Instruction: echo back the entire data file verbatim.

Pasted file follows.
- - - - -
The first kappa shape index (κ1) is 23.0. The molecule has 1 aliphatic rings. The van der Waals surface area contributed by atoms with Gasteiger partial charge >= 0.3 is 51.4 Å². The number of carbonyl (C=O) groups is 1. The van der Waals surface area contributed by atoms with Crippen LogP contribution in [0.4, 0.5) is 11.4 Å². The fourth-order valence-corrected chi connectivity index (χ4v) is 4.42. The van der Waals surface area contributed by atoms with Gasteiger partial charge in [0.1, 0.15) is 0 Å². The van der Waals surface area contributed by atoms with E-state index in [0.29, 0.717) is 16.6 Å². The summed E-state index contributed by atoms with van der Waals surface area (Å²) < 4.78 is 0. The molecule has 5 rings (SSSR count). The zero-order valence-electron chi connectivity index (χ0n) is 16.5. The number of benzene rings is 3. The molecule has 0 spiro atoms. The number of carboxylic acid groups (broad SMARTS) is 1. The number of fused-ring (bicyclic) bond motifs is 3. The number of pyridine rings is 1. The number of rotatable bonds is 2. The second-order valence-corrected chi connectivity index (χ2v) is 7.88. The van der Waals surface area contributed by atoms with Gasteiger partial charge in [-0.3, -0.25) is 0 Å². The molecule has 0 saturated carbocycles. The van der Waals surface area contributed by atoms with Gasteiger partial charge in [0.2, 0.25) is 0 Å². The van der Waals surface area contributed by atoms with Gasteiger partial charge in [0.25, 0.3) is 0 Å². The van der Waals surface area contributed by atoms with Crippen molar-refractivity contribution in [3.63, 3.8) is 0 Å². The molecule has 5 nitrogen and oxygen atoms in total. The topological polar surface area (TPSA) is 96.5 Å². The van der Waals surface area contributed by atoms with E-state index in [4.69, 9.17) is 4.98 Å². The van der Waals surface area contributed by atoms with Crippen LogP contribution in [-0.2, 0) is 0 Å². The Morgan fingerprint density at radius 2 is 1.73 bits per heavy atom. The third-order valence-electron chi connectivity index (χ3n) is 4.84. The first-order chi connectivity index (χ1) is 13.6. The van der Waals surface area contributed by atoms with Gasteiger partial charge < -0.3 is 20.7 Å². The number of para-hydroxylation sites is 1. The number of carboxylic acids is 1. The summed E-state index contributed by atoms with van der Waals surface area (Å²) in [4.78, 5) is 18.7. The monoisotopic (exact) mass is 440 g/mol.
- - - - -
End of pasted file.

The first kappa shape index (κ1) is 23.0. The molecule has 1 aliphatic rings. The van der Waals surface area contributed by atoms with Gasteiger partial charge >= 0.3 is 51.4 Å². The number of carbonyl (C=O) groups is 1. The van der Waals surface area contributed by atoms with Crippen LogP contribution in [0.4, 0.5) is 11.4 Å². The fourth-order valence-corrected chi connectivity index (χ4v) is 4.42. The van der Waals surface area contributed by atoms with Gasteiger partial charge in [0.1, 0.15) is 0 Å². The van der Waals surface area contributed by atoms with E-state index in [0.29, 0.717) is 16.6 Å². The summed E-state index contributed by atoms with van der Waals surface area (Å²) < 4.78 is 0. The molecule has 5 rings (SSSR count). The zero-order valence-electron chi connectivity index (χ0n) is 16.5. The number of benzene rings is 3. The molecule has 0 spiro atoms. The number of carboxylic acid groups (broad SMARTS) is 1. The number of fused-ring (bicyclic) bond motifs is 3. The number of pyridine rings is 1. The number of rotatable bonds is 2. The second-order valence-corrected chi connectivity index (χ2v) is 7.88. The van der Waals surface area contributed by atoms with Gasteiger partial charge in [-0.3, -0.25) is 0 Å². The molecule has 0 saturated carbocycles. The van der Waals surface area contributed by atoms with Gasteiger partial charge in [0.2, 0.25) is 0 Å². The van der Waals surface area contributed by atoms with Gasteiger partial charge in [0.25, 0.3) is 0 Å². The van der Waals surface area contributed by atoms with Crippen molar-refractivity contribution in [3.63, 3.8) is 0 Å². The molecule has 5 nitrogen and oxygen atoms in total. The topological polar surface area (TPSA) is 96.5 Å². The van der Waals surface area contributed by atoms with E-state index in [4.69, 9.17) is 4.98 Å². The van der Waals surface area contributed by atoms with Crippen LogP contribution in [-0.2, 0) is 0 Å². The Morgan fingerprint density at radius 2 is 1.73 bits per heavy atom. The third-order valence-electron chi connectivity index (χ3n) is 4.84. The first-order chi connectivity index (χ1) is 13.6. The van der Waals surface area contributed by atoms with Gasteiger partial charge < -0.3 is 20.7 Å². The number of para-hydroxylation sites is 1. The number of carboxylic acids is 1. The summed E-state index contributed by atoms with van der Waals surface area (Å²) in [4.78, 5) is 18.7. The monoisotopic (exact) mass is 440 g/mol.